Mom likes to sleep in and doesn't go down for breakfast. Now she is skipping lunch too. Do we stop providing snacks and cereal? - AgingCare.com

Mom likes to sleep in and doesn't go down for breakfast. Now she is skipping lunch too. Do we stop providing snacks and cereal?

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She is in assisted living where she has to eat restaurant style and go to a dining room. We have been providing cereal, milk, bananas, bread and peanut butter. We just found out she is not going down for lunch either because she eats breakfast late. The only meal she is going down for is dinner. They quit serving breakfast at 10 which is the time she gets up. We are concerned about nutrition, She does have dementia. Suggestions please!!!

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My mother (in a NH) will go for breakfast and occasionally supper but increasingly not lunch and snacks away on cookies and chocolate. Fruit is ignored and thrown out. I'd take her a nice lunch from time to time but she eventually refused it. She's 87, unable to sit up or stand by herself and her mind is completely gone. She may not have long left and her munchies are the only thing that seems to give her some comfort. If she wants to go out in a blaze of cookies & chocolate so be it.
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Ashlynne can I just say that I also want to go out in a blaze of cookies and chocolate like your mom??? That's one of the best things I've read in a while on this site!! YAAAAY for cookies and chocolate!! :)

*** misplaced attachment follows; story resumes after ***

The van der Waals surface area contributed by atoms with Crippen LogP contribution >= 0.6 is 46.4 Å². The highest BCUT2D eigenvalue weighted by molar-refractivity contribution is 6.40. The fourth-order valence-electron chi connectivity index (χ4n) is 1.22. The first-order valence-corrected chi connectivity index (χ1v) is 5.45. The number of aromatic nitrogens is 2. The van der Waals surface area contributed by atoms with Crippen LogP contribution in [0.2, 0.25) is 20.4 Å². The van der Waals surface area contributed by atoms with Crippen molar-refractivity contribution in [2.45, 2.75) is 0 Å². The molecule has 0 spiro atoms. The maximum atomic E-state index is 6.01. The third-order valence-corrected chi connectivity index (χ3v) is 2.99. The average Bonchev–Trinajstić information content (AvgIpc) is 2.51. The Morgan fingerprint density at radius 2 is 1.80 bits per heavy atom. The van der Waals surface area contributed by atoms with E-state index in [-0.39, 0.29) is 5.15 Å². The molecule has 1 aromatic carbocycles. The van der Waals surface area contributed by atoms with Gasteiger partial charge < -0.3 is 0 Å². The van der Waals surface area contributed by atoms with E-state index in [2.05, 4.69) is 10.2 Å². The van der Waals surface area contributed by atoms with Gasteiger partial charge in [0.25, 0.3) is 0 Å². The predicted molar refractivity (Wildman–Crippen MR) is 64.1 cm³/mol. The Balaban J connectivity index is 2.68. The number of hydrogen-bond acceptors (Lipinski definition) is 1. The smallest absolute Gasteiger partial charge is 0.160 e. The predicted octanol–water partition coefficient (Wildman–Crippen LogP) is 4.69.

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Thinking about the situation you describe, I would do exactly as your mother does under the circumstances. I don't have dementia but am an introvert. I function well in society but have to limit contacts in order to maintain mental balance.

Your mother's diet sounds fine and it might ease your worry if you buy for her the high-protein varieties of cereal and bread. And if she's eating cereal, does that mean she also can tolerate milk? All good.

Under the circumstances you might want to celebrate that she goes down for the evening meal. This is impressive. (I wish my own mother were as functional as yours.)

Relax, enjoy visits with Mom and don't bug her about meals. Sounds like she's doing very well. Blessings to all of you for peaceful relationships.
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I agree with Gigi11, some people, not my mom, but myself, really appreciate my alone time. When I get up in the morning I don't want to be sitting across the table from anyone, that is me, we are all individuals. Don't they have kitchenettes in assisted living facilities? Why can't she have bananas, blueberries and bran flakes with skim milk and toast in her own spot? If she watches tv late into the morning she'd get up later and sounds like what she is doing is having brunch. She does go for the main meal so that is good. I'd provide everything for her to be comfortable, she is going to main meal and can be social there, the only thing is she is paying for these two meals, so in the scope of things how much does that really matter.
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Actually, cbhillman, there are studies that show we would ALL be better off sleeping until we wake naturally. Unfortunately for our complex inter-dependent society to work, many people need to wake up to an alarm clock. I hope to heck nobody is setting alarm clocks for me in my old age, whether I develop dementia or not!

I have already told my kids that if they place me somewhere that I have to listen to televisions blaring all over the place I WILL come back and haunt them. Now I am going to add another threat: You place me where they get me up at 7:00 am for breakfast, and I might not even wait until I die to start haunting you! :-)